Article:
Originally Published: 8/22/2007
By The Issue Wonk
“Polycarbonate plastic is a lightweight, high-performance plastic that possesses a unique balance of toughness, dimensional stability, optical clarity, high heat resistance and excellent electrical resistance.”1 As a result, it is an ideal material for use in a “wide variety of applications,” including a number of home and kitchen applications involving direct contact with food and beverages. Common examples include water bottles, baby bottles, tableware such as plates and cups, and containers for storing food and reheating in a microwave oven.”1
The key building block of polycarbonate plastics if bisphenol A (BPA), a potent hormone disruptor. BPA “may impair the reproductive organs and have adverse effects on tumors, breast tissue development, and prostate development by reducing sperm count.”2 Bisphenol A, a website publication, states that BPA has been studied extensively because of its potential to migrate into foods and beverages. It says:1
These studies consistently show that the potential migration of BPA into food is extremely low, generally less than 5 parts per billion, under conditions typical for uses of polycarbonate products.
Using these results, the estimated dietary intake of BPA from polycarbonate is less than 0.0000125 milligrams per kilogram body weight per day. This level is more than 4000 times lower than the maximum acceptable or “reference” dose for BPA of 0.05 milligrams per kilogram body weight per day established by the U.S. Environmental Protection Agency.
So, we have nothing to worry about? Maybe we do. vom Saal and Hughes3 analyzed the research literature on BPA and found a correlation between the source of funding for the research and the conclusions drawn. They found that industry-funded studies tended to find no significant effects, while government-funded studies tended to find significant effects. They noted that, “In 31 publications with vertebrate and invertebrate animals, significant effects occurred below the predicted ‘safe’ or reference dose of 50 µg/kg/day BPA.”4
Soto5 also published research which described the exposure of pregnant rats to BPA at 2.5 to 1,000 µg per kg of body weight per day. At the equivalent of puberty for pups (50 days old), about 25% of their mammary ducts had precancerous lesions, some three to four times higher than unexposed controls. This study is cited as evidence for the hypothesis that environmental exposure to BPA as a fetus can cause breast cancer in adult women.
BPA can leach into food and beverages through normal use and exposure to heat and cleaning agents. “This includes leaving your plastic water bottle in your car during errands, in your back pack during hikes and running it through your dishwasher and using harsh detergents.”2 In fact, “a 2003 study conducted by the University of Missouri published in the journal Environmental Health Perspectives . . . also found that detectable levels of BPA leached into liquids at room temperature.”2 EcoMall noted, “Baby bottles made from polycarbonate plastics have quietly disappeared from the market despite industry assurances the polycarbonate plastics are safe.”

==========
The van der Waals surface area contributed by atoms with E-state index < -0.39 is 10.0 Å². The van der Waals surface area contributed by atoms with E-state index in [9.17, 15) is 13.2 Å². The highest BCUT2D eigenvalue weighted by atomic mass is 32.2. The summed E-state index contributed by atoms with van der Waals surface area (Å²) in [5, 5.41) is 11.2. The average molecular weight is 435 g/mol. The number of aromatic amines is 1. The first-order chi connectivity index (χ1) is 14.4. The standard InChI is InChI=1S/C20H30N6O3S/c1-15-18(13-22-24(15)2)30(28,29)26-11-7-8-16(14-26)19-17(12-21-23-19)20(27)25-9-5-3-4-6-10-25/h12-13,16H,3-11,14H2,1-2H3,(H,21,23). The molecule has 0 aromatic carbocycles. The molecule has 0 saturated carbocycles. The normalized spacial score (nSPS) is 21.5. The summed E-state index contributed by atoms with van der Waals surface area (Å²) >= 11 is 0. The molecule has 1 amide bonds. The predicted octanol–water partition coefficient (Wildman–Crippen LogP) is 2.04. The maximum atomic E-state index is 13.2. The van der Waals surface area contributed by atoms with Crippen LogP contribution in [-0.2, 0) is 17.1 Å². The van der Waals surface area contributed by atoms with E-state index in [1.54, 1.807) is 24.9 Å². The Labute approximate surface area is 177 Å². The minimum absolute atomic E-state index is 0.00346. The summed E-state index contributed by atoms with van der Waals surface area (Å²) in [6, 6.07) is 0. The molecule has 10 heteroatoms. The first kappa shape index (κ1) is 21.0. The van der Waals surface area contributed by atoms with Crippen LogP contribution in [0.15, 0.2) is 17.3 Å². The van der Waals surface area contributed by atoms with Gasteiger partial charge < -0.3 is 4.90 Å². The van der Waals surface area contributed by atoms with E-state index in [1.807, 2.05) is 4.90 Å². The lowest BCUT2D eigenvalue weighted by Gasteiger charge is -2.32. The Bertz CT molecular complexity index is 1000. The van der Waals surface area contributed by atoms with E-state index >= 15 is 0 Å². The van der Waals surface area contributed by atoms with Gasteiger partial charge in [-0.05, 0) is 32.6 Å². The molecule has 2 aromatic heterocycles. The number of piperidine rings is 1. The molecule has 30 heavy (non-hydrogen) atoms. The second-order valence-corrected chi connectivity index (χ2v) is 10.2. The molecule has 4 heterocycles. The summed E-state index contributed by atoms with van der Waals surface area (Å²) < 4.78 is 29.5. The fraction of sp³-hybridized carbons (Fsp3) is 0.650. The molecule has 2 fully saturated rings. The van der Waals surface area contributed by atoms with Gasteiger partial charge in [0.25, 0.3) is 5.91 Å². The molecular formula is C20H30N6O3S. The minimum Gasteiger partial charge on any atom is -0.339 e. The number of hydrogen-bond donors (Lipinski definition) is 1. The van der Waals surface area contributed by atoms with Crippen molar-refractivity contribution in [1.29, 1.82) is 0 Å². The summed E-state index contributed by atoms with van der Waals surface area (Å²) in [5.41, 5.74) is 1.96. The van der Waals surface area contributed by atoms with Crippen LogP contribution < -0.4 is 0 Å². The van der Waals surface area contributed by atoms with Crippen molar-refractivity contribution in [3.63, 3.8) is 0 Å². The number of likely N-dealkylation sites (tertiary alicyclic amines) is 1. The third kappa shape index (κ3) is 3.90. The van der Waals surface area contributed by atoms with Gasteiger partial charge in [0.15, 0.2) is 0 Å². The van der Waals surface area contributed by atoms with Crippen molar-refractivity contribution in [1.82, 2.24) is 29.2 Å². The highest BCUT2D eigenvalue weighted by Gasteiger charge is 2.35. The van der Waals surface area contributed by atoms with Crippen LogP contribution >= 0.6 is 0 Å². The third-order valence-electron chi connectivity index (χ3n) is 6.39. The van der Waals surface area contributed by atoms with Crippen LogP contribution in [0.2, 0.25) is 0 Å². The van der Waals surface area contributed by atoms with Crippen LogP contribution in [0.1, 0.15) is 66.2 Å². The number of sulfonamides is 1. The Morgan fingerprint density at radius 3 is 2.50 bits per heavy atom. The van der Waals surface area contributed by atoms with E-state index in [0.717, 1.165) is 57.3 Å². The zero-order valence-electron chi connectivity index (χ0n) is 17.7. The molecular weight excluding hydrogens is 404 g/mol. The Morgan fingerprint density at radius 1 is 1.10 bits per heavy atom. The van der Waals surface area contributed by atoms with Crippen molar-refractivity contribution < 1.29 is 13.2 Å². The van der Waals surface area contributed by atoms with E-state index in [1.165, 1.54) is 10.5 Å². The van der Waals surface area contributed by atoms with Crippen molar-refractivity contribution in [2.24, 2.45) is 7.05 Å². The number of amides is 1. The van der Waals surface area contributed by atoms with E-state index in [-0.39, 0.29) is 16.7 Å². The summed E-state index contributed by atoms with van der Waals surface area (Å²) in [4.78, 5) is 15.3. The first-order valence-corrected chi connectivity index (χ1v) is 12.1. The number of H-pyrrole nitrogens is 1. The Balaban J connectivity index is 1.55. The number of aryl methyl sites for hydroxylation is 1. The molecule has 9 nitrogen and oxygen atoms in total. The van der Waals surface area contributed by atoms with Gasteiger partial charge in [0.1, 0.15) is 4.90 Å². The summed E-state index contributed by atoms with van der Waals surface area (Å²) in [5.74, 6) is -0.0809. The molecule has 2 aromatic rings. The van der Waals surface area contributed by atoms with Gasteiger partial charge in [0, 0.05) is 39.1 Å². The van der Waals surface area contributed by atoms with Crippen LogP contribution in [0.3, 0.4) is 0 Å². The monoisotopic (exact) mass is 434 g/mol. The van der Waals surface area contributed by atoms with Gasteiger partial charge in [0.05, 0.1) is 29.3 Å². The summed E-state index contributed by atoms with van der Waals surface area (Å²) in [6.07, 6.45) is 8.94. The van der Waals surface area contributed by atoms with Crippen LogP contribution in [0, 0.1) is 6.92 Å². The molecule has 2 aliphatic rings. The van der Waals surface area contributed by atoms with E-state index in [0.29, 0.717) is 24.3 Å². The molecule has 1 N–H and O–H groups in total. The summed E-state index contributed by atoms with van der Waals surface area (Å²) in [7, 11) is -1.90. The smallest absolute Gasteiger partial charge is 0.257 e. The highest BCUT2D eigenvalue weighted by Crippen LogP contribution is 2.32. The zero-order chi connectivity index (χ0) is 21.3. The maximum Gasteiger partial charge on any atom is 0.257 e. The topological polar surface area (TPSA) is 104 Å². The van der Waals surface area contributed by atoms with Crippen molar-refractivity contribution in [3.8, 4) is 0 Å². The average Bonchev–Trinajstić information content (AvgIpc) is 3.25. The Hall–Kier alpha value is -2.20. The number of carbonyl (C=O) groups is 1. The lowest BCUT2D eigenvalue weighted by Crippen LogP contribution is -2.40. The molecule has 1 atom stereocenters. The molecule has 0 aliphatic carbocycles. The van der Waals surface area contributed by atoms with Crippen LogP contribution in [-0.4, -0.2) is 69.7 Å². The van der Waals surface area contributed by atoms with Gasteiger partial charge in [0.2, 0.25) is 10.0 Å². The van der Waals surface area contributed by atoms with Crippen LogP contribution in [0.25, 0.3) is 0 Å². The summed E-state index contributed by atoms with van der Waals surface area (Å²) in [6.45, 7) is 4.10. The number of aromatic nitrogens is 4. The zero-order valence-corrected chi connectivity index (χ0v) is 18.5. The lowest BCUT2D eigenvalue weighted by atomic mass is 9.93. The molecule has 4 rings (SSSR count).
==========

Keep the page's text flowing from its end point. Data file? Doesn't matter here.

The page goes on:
A consensus statement from 38 scientists recently released in Reproductive Toxicology concludes that low BPA exposures in the womb may cause increases in the rates of prostate and breast cancer, reproductive abnormalities, lowered sperm counts, early onset of puberty, and obesity and insulin-resistant diabetes.6 Another recent paper concluded that BPA levels in human tissues are higher than levels sufficient to cause adverse affects in lab animals. “The analysis reports that many people are exposed to more than 50 µg per kg of body weight per day, the safety threshold set by EPA in 1984.6
Another interesting research finding was that exposure to BPA in the womb altered the coat colors of genetically identical agouti mice. “By preventing methylation of DNA, which normally silences genes, BPA causes a change in the fur color of the mice from the normal brown to yellow. Yellow agouti mice always become obese and develop diabetes as adults.”6
It should be noted that Steven Hentges, the executive director of the polycarbonate/BPA group at the American Chemistry Council, an industry group, disputes all this new research. He says it isn’t credible.6
1 Polycarbonate Plastics and Bisphenol A Release. Bisphenol A.
2 Are Plastic Water Bottles Safe? EcoMall.
3 vom Saal, Frederick S. & Hughes, Claude. (2005) An Extensive New Literature Concerning Low-Dose Effects of Bisphenol A Shows the Need for a New Risk Assessment. Environmental Health Perspectives, 113(8).
4 µg is scientific notation that refers to a microgram, which is 1/1,000,000 of a gram.
5 Hileman, Bette. Bisphenol A May Trigger Human Breast Cancer. Chemical & Engineering News, December 6, 2006.
6 Hileman, Bette. More Concerns Over Bisphenol A. Chemical & Engineering News, August 6, 2007.
© The Issue Wonk, 2007